First-Time Buyer: Planning for the Total Cost of Buying a House

If you are at the same time excited and terrified at the prospects of purchasing your first house, don’t worry, you are not the only one. This is probably the largest financial venture you will undertake so it is natural to be a bit nervous and to wish to research everything in detail so you can feel comfortable as much as possible. With that in mind, here is a list of certain expenses you need to keep in mind when you are planning the budget for your first home.

Prepare for the down payment

Everyone who has purchased a house, vehicle or other more expensive asset had to prepare for the down payment. It represents a portion of your new house’s price which is paid upfront and it can go up to 20 percent of that sum. For instance, if the house costs $200,000, the down payment would be $40,000 and if you saved up that amount, that means that you would have to acquire another $160,000 through a bank loan or some other financial scheme. Both your savings and the manner you would obtain the rest of the sum is something you need to plan for in advance to make sure you come up with the optimal solution when it comes to monthly installments and the length of the payment period. 


Keep in mind the house insurance

Taking out home and contents insurance is a small pre-purchase step which could mean a lot in case something happens. One of the most important features you should pay attention to is the 24/7 assistance, while others that could be of use include temporary accommodation in case the damage is substantial and counseling after a traumatic event. The insurance costs vary varies from property to property, and you can click here for home and contents insurance reviews to get more familiar with the conditions and choose the option which would suit you the most. Some things you need to ensure your new home and belongings against are fire, earthquake, storm, flood, and make sure you read the small print and to know exactly what is covered by the insurance.

Anticipate building inspection costs

Since you are buying a house for the first time, you probably don’t have much experience with assessing the offer and there is a reasonable fear among many people when they start looking for the first property that they might overpay for a place. This is why building inspection is a perfect manner to check the structural soundness so you don’t pay too much for a house that is essentially better to be knocked down and built again. These inspections usually cost up to $600 which is not a big amount, considering that it gives you peace of mind regarding a long-term investment that is much larger.


Don’t forget the moving expenses

In all the commotion regarding finding the perfect place and arranging the finances to purchase it, many people forget about moving. Since your belongings won’t magically appear in your new home, you need to take it very seriously, as well as the incurred expenses. Besides a lot of hard work related to decluttering, organizing items and cleaning the place, you will need packing supplies and a truck or a moving crew to transfer your things to the new place. Also, some people go for moving insurance, just to make sure they are safe if anything gets broken or damaged during a move, which is not impossible, having in mind the amount of (semi)fragile belongings that you might have.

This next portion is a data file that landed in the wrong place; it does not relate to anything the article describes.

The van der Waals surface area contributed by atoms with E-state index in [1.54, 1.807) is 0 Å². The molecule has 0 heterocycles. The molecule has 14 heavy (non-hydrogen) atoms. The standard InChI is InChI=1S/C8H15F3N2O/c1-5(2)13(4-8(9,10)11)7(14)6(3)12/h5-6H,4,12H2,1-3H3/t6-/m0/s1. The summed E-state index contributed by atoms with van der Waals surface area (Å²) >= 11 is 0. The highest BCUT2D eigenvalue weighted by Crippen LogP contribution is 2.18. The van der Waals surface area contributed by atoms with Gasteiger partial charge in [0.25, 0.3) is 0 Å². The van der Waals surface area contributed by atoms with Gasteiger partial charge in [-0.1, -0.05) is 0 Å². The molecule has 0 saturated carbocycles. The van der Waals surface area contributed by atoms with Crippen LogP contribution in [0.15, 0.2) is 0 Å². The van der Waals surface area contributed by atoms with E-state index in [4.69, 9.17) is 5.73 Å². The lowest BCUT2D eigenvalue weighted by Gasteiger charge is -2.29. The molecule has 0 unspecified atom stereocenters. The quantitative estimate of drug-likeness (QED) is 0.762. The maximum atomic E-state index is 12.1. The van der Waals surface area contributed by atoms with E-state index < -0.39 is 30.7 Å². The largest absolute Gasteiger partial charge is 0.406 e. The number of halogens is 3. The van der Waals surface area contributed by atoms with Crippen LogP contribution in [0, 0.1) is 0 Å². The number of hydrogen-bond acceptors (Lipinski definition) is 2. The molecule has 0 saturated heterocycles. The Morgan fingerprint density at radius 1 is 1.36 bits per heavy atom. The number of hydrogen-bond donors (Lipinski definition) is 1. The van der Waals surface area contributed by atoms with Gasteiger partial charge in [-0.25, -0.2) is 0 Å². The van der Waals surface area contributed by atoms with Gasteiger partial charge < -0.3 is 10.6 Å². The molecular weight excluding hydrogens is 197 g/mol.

When you think you’ve found your dream house, before saying ‘I do’ to it, sit and think about all the expenses and plan your budget well so you can make sure that you having everything under control. That is the only manner you will be able to truly enjoy your new house and to consider it ‘home sweet home’.

The Important Home Costs To Budget


There are many costs associated with owning a home, and first-time homebuyers often do not fully understand or budget for these costs. A home is likely the most expensive thing you will ever own, and repairs can be astronomically expensive. Even small maintenance items add up over time and can strain your budget. This guide will focus on four hidden costs to homeownership that homeowners need to budget for.


Closing Costs

When buying a home for the first time, many people forget about closing costs. Fortunately, as the buyer, you are not responsible for paying a commission to your real estate agent. However, there are fees associated with closing, and they can be substantial and varied. These fees include title fees, taxes, real estate attorney fees, inspections and survey fees, among others. There may also be additional documentation required, such as when your home is part of a homeowners association. This is all in addition to the purchase price of the home and any modifications or updates you want to have done. You can generally expect to pay two to five percent of the home’s purchase price in closing costs and will need to budget for this expense.